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Anne Bradstreet learned she wasn't allowed to do certain things because she was a woman. Societal expectations for women were very different 400 years ago. This had a huge impact on women like Bradstreet, who was an aspiring writer. Her father was one of the primary organizers of the group that set out for British North American colonies. But nobody knew how difficult it would be to cross the ocean, and how difficult the conditions would be during the first winter in the new land. According to Jeannine Hensley in the forward of The Works of Anne Bradstreet,  "1630: the expected sea-voyage with its alternations of danger and boredom, three months of close quarters and raw nerves, sickness and hysteria..." (Bradstreet, and Hensley). It took a lot of courage for Anne Bradstreet to sail across the ocean to reach America. The three months that she was at sea were long and hard for her. She knew the journey was going to be difficult, but she kept going and never gave up. Charlotte Gordon, author of  Mistress Bradstreet: the Untold Life of America's First Poet, commented on the courage needed to not only make the voyage, but to also commit to the destination. "...few Englishmen and even fewer women had braved this terrible journey to Massachusetts. For the weary passengers on board the Arbella, the greatest challenge they had to stare down was not starvation, storms, plague, whales, or even Indians. Instead it was the astonishing mystery they faced: Where were they going?" (Gordon). Anne Bradstreet traveled to America not knowing what it was going to be like or what the conditions were for the people who were there at the time.  It took courage to travel to the new land, adapting to a new harsh environment. This is one example of the acts of courage Bradstreet demonstrated. Throughout her life, she was faced with many challenges in which she had to have courage to stand up for herself and make a difference in society.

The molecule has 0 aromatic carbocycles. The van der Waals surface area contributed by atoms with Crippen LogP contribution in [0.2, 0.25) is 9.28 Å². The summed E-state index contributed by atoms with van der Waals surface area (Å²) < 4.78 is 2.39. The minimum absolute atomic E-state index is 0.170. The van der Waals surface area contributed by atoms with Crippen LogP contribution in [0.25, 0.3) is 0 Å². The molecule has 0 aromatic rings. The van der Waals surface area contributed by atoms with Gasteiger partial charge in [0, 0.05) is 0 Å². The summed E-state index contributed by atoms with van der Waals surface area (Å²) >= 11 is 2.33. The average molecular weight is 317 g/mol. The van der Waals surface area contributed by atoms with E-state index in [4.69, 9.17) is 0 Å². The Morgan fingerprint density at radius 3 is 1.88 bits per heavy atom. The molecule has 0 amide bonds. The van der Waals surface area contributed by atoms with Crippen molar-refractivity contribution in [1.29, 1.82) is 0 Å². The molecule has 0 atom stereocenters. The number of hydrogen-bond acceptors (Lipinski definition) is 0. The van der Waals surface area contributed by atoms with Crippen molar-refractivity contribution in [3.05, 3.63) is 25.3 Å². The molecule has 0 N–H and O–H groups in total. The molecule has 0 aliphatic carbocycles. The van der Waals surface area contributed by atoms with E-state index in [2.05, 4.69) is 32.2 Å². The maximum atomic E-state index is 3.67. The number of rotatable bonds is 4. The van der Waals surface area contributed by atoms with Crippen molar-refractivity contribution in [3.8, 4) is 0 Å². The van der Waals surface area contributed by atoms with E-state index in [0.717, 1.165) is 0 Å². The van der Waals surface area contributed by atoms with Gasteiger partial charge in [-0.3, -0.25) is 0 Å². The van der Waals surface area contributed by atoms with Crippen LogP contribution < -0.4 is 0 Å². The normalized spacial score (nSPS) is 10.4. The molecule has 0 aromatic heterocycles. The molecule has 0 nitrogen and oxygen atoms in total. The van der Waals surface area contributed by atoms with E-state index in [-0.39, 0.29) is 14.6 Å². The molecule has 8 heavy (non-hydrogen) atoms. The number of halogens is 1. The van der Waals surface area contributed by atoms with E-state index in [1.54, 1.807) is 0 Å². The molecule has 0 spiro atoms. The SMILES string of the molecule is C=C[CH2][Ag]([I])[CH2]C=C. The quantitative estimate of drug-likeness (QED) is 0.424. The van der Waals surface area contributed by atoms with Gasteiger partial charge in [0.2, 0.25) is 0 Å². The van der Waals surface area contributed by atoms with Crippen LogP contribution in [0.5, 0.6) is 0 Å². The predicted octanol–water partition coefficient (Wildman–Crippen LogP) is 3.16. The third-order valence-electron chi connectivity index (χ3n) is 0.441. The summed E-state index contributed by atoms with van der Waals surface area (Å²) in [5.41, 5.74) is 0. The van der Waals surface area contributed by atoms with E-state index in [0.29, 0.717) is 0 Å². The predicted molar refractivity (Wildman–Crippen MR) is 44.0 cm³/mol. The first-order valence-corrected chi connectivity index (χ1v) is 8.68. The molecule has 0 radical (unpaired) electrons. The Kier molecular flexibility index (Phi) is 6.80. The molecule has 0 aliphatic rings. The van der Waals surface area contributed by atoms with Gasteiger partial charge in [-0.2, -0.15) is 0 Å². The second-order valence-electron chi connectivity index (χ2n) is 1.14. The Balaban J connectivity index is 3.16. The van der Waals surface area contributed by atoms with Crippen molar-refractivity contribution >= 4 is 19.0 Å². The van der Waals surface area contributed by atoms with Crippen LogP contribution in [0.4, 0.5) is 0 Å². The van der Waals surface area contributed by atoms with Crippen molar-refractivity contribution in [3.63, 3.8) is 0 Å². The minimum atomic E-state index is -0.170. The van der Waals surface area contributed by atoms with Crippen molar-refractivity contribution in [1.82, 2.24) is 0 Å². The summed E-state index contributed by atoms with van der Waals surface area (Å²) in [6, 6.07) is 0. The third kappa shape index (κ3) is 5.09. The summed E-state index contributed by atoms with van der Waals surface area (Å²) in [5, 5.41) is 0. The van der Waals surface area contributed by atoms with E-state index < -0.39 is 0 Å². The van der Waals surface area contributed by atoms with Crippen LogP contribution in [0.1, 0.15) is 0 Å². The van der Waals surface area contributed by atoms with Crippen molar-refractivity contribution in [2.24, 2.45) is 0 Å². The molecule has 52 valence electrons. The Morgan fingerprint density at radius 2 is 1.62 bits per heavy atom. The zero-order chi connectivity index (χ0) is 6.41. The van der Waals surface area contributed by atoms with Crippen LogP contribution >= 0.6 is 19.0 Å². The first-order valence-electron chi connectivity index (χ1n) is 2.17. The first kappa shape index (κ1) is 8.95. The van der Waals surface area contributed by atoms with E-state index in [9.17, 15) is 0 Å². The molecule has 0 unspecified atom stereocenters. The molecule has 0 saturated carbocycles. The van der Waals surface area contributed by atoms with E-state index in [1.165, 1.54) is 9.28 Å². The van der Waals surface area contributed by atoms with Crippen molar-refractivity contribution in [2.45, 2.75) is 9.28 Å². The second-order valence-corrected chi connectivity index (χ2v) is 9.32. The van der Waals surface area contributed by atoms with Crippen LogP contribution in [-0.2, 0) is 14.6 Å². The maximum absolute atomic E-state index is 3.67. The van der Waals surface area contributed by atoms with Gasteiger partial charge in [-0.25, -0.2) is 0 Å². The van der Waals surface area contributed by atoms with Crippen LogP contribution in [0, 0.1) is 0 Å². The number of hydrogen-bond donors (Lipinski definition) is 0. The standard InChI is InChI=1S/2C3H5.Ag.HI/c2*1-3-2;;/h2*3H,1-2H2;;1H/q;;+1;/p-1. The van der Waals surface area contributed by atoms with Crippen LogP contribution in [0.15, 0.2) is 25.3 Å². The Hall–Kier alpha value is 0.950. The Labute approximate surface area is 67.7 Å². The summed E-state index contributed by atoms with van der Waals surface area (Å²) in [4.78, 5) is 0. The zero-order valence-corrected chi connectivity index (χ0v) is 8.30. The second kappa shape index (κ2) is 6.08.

Bradstreet developed her talent for writing in spite of the Puritan societal pressure that had strict expectations for a woman's role, which didn't include publishing poetry. Her poetry included references to her battle with society boundaries that would go against her passion for writing. This is shown in one of Anne Bradstreet's poems titled, The Prologue, where she states, "I am obnoxious to each carping tongue Who says my hand a needle better fits, A Poet's pen all scorn I should thus wrong, For such despite they cast on Female wits." (Bradstreet, Anne, and Jeannine Hensley). She bravely challenges the societal boundaries imposed on women in her time to proclaim her passion as a poet. This direct challenge shows how a woman's place was defined, occurring 400 years before the feminist movement in America. She showed strong perseverance in the face of opposition by going through with her writing even though it was against social norms. According to The Works of Anne Bradstreet, Hensley further states how Bradstreet left a legacy of heroism and inspired others by saying, "Anne Bradstreet happened to be one of the first American women, inhabiting a time and place in which heroism was a necessity of life, and men and women were fighting for survival both as individuals and as a community." (Bradstreet and Hensley). Day to day living in the mid 1600's in New England was an act of survival and the demanding environment made it hard to get through everyday life. Anne Bradstreet not only survived but raised eight children while never giving up on her passion for poetry. Being the first American poet to publish significant work, male or female, she was faced with multiple challenges because of societal boundaries imposed on women. She persevered through these objections of her work, because she was a woman, and proved society wrong. She left an impact on many people as she had hoped to help change standards that are unfortunately relevant today.